Should I assume that there were no hard feelings to speak of? I can only say that there was no outward indication of any, and for that I am most grateful.

What became more complicated with time was that one of the older siblings was eventually skipped over and over, and that was hard on everyone. Despite that, she was a good egg, a doting aunt to her nieces and nephews, and she never blamed anyone for her loneliness or frustrations.

You were right on, Rachel, when you said, “thirty is hardly the end of the world.” My daughter who married past that age would back you up. She is today, baruch Hashem, blissfully happy and Hashem has blessed her with beautiful, delightful children of her own.

Relieved Empty Nester

Dear Rachel,

I read the letter written by Missed the boat with great interest. Years ago I lived near a chassidic family whose firstborn, a male, got engaged, married and divorced in quick succession. The next one up was a girl who was getting to be “of age” and there was much hope that her older brother would soon find the zivug meant for him.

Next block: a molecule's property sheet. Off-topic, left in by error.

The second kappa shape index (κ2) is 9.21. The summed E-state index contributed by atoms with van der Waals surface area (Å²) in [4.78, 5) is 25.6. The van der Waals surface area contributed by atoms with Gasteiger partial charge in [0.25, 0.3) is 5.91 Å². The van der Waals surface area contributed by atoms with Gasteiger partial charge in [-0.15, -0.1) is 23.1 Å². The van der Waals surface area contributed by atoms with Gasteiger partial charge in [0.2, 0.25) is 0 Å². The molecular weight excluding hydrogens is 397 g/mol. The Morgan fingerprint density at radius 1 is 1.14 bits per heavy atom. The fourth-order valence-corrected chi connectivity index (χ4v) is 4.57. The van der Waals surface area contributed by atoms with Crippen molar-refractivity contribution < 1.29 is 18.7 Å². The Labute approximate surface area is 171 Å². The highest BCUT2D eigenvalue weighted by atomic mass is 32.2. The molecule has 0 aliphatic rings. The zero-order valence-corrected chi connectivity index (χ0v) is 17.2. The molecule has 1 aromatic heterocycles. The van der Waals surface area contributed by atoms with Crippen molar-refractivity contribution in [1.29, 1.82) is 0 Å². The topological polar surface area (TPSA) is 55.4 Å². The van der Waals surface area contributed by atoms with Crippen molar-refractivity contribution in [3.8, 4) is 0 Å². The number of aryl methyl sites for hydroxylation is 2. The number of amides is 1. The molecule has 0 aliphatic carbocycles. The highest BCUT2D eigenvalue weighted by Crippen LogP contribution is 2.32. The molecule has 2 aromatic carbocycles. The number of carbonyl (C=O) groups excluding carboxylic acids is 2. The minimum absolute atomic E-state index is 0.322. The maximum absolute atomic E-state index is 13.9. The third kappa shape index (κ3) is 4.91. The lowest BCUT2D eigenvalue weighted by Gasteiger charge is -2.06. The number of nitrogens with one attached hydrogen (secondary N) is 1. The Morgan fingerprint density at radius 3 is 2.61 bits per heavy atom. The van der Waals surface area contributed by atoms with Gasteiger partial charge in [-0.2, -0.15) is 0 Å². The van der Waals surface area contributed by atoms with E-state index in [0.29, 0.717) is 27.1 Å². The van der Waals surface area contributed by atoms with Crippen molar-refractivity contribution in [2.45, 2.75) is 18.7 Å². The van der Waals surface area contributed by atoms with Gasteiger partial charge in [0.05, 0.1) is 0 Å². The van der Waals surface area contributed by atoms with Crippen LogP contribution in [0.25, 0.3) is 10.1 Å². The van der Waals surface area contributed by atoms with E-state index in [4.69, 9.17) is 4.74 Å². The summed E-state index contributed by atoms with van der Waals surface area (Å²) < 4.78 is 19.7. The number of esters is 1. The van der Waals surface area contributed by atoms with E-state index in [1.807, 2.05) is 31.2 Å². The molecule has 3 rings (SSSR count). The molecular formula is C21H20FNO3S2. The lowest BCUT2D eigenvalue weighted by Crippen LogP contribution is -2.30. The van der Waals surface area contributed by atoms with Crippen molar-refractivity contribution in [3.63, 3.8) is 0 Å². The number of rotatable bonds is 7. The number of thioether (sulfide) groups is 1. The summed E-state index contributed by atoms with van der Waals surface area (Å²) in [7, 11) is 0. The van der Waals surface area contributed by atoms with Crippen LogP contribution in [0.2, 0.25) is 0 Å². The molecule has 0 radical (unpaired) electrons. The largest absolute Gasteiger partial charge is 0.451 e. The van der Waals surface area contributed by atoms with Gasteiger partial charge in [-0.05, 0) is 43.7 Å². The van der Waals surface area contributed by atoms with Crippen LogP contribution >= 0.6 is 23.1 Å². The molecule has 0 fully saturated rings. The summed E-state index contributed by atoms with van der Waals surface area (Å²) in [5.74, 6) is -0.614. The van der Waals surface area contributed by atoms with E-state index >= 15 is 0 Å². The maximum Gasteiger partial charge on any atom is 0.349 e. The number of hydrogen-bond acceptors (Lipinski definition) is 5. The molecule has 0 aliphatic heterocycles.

Well, if pairing zivugim is said to be hard work, trying to find a shidduch for someone who had already been married can be at least three times as difficult. The point I’m getting at is that these parents saw no sense in holding up the rest of their brood, and a good many of them were married off before the oldest finally found his match.

Of course this is somewhat of a different case since he had already gotten married once, but it was painful regardless.

A nosy bystander

Dear Readers,